I can crochet.
About a month or so ago, I never would have imagined I could say those words.
Mom tried to teach me once when I was little. She made doilies and lacy cross bookmarks, among other things. I was fascinated watching her swiftly turn the crochet hook and transform string into something beautiful. And so, I asked her to teach me.
She tried to teach me with some cheap yarn in a shade somewhere between brown and red. Basically, ugly yarn that felt like it was giving my hands rug burn as I worked with it. Her right-handed efforts to teach left-handed me left both of us in frustration and tears. She quit teaching. I lost interest in learning. I swore to myself I’d never be able to do it. I then abandoned all hope of crocheting or being crafty.
The stories we tell ourselves matter. I kept telling myself I couldn’t crochet. Why? Because I failed at it once.
Trying again at something we’ve failed at is scary and uncomfortable. It feels emotionally safer to wash my hands of the matter and say “I can’t.”
Going back to seminary was especially terrifying that first fall quarter. I’d felt like an unholy, embarrassing failure for walking away from seminary roughly eight years earlier, and now I was back trying to write papers and fit in with folks who seemed like they knew exactly what God had planned for their lives. My life has never seemed that simple. It took me a lot longer to realize that neither was anyone else’s.
Telling myself I can’t do it EVER because I couldn’t do it the ONE time I tried might not be the best message. After all, this is the very same self-talk issue that I wrestle with in students that I tutor. And after they start telling themselves this story, I find it so difficult to get them back, invested and trying again. They start to self-sabotage their learning. For me, encouraging students to manifest grit and try again is over 70% of the tutoring challenge.
Part of the journey is finding the things they can do, which will springboard them to the next accomplishment. And the journey to crochet began with me learning to knit.
A few years ago, one of J’s coworkers came over for dinner and taught us to knit. Yes, you read that correctly. She taught J and I to knit. (One more thing that I love about J: he’s comfortable with his masculinity.)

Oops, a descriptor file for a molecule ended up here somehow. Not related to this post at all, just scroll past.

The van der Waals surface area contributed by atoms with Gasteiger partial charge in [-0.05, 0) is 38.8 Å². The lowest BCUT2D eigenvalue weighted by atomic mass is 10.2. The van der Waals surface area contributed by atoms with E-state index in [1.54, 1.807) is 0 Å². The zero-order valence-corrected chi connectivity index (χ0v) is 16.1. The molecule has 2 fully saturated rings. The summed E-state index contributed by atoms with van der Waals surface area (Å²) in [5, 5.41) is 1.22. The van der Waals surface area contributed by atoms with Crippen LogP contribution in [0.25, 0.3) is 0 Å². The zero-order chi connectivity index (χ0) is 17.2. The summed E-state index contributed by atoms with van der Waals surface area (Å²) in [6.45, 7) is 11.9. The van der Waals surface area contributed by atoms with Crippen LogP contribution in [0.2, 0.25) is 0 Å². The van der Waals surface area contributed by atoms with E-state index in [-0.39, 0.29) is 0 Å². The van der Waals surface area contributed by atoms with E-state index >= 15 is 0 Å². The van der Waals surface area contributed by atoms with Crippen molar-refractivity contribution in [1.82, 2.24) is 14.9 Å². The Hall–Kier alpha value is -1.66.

I was curious about this whole crafting thing and figured while crocheting didn’t work at 8, maybe knitting would at 28. And it did. Initially, I felt like a monkey trying to do algebra. Ungainly and awkward. How was anyone supposed to hold the two long needles plus maintain tension in the yarn? I was convinced that I didn’t have enough fingers for this, or at the least, big enough hands.
I’m still not brilliant at knitting. I stick to simple rectangular projects. The extent of my skills are knit and purl stitches; I can’t read most patterns, add or drop stitches. I make scarves, dishcloths, and the occasional baby blanket for friends — projects I can do while I’m watching K-dramas or while waiting on appointments. Not fancy. But, I can do it. More importantly, I enjoy it, and knitting helps me battle the anxiety monsters. Side note: J has long since abandoned knitting: he’s made a hilariously awful dishcloth and a super awesome felted pumpkin.
As a friend was talking about a crochet class in January at Palette and Purl, a fabulous yarn shop in Robbinsdale, I thought I’d try crochet again. I’d managed to learn to knit, which seemed like a far-fetched dream before I tried it. So, why not crochet now?
I gave myself permission to try again at something 8 year old me failed to achieve. My circumstances and skills were different now than they were then. I’m more ambidextrous now than I was as a kid; I’ve gotten used to people teaching me how to do things right-handed, so I use my hands fairly interchangeably (except for handwriting). So maybe this time, crocheting could be different.
And one more shout out to Palette and Purl, because crocheting was different this time. I could do it now. My previous failure story didn’t get the last word. Now, crocheting still felt awkward at first.
I was slower than everyone else in the class, which is not my usual operating mode for learning. And that made me a titch embarrassed, but was probably a good experience for learning empathy.
I caught myself thinking I can’t do this. Instead of settling for that story, I countered with You’re just learning and learning means things feel uncomfortable and awkward. Just keep breathing and trying. And slowly, slowly things came together. I started to get what I was doing.
Finally, I could crochet.
Also, I might like crocheting better than knitting. It’s gentler on my wrists and hands, and I can do it faster. Bonus, I feel some strange sort of connection with my mom and PaPa as I work on a project. Yes, my mom’s dad crocheted too.
I also got a new story out of the deal: I can do more things than just what comes easily for me. And the things that are most worthwhile and valuable to me tend to be the things that I had to expend significant effort to accomplish. Failing at something once doesn’t mean that I can never do it; it might just mean that I need to try again later.
So, what about you? What’s that thing you’ve told yourself you could never, ever do just because you couldn’t do it once?